"Clear Voice in Europe”
The following article appeared in the Stirling Observer on 4 December 2013:
The following article appeared in Scotland on Sunday on 24 November 2013:
Just over a year ago, Michael Moore, the then Secretary of State for Scotland, told the BBC that 16 and 17 year-olds should not be allowed to vote in the referendum on independence. A week is a long time in politics and a year is an epoch, but in that time the Edinburgh Agreement has been signed giving 16 and 17 year olds the right to vote for the first time ever and Michael Moore has been sent to the back-benches to ponder his future.
Whether you believe in man-made climate change or not, the general consensus is that a move towards low-carbon energy generation is crucial. Pumping out excessive CO2 is bad for the environment from any perspective. That is why I welcome the proposed plans for new nuclear plant at Hinkley Point.
Predictably, the mere mention of 'nuclear' sparked fervent green scaremongering about rises in energy bills and claims that the money would be better spent on renewables, even though Government estimates show that energy bills will be £77 lower by 2030 with new nuclear plants.
It is a sad fact that scientists reckon we are currently suffering the worst biodiversity loss that the world has ever known. They believe that between 150 and 200 species are being lost every 24 hours. Many of those losses can be attributed to climate change. We need to teach the public that biodiversity is valuable; it has an economic, social, aesthetic and practical value from which every one of us individually benefits. Biodiversity services purify the air we breathe, act as a global air conditioning system, provide us with rainfall and oxygen and fertilise plants.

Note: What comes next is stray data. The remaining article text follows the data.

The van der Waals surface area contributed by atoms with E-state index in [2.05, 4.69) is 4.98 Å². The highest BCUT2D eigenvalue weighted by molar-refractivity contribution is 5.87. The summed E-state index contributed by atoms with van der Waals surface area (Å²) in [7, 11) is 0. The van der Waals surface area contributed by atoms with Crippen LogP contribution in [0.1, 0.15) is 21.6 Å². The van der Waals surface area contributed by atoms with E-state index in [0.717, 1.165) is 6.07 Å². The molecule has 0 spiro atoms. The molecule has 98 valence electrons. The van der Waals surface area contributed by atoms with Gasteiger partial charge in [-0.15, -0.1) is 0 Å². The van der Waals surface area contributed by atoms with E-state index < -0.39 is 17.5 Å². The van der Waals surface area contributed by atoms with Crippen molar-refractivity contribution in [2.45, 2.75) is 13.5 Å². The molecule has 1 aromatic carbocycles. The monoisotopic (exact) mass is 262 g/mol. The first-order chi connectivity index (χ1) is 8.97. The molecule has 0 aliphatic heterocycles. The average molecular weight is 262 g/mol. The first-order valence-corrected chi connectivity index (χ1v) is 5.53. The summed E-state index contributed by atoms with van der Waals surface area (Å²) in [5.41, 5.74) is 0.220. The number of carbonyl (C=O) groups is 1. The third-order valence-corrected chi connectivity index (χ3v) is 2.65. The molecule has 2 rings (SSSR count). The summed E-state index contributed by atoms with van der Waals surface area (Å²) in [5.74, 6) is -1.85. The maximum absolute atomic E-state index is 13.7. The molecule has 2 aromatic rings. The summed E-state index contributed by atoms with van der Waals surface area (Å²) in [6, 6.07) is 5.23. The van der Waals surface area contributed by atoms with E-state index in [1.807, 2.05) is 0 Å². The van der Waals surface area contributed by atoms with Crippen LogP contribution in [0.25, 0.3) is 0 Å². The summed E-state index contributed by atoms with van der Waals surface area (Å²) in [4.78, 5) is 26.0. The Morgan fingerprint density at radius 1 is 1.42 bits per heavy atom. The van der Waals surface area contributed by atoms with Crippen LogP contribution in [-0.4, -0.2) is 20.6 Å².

As more and more EU Member States begin to realise that the race for renewables is one that they cannot win, national governments are scrambling for ways to get off the green energy juggernaut without losing face.
With Germany opening new coal-burning plants, while the UK bristles with stationary wind turbines, policymakers lament that their once laudable, voter-friendly plans for clean, 'free' energy have not only failed to achieve energy security, but continue to force more and more citizens into crippling fuel poverty.
The following article appeared in the Sunday Times on 11 August 2013.
OFGEM, the energy regulator, has warned that the UK’s current surplus generating capacity of 14% will sink to a wafer-thin 2% by 2015 as we continue to shut our old, coal-fired power stations to meet EU CO2 emission targets. A 2% surplus would place Britain on a knife-edge. Any surge in energy consumption during a severe cold snap would plunge the country into blackouts.
The following article appeared on the website ThinkScotland on 21 August 2013.
On Monday this week, I had the pleasure of presenting influential Scottish artist and pioneering art impresario Professor Richard Demarco CBE with a European Citizen’s Prize during a ceremony in Edinburgh in recognition of his decades-long efforts to bridge cultural divides between Western and Eastern Europe.
The following article appeared on UPI.com 2 August 2013
Continued bombings, repeated terrorist attacks and spiraling daily casualties in Iraq have given rise to grave concerns in the international community.
The number of victims of violence in Iraq since the beginning of July has more than 700 dead and 1,500 wounded, an average of almost 90 killed and injured every day.
The following article appeared in The Diplomat on 31 July 2013
The massacre of political prisoners by the Iranian regime, which took place in the summer of 1988 has never been acknowledged by Tehran and remains one of the darkest stains in recent history, although it is relatively unknown in the West.
The executions began in late July and continued for several months. As many as 30,000 political prisoners or more, the overwhelming majority of them activists of the People's Mojahedin Organization of Iran (PMOI or MEK) were slaughtered.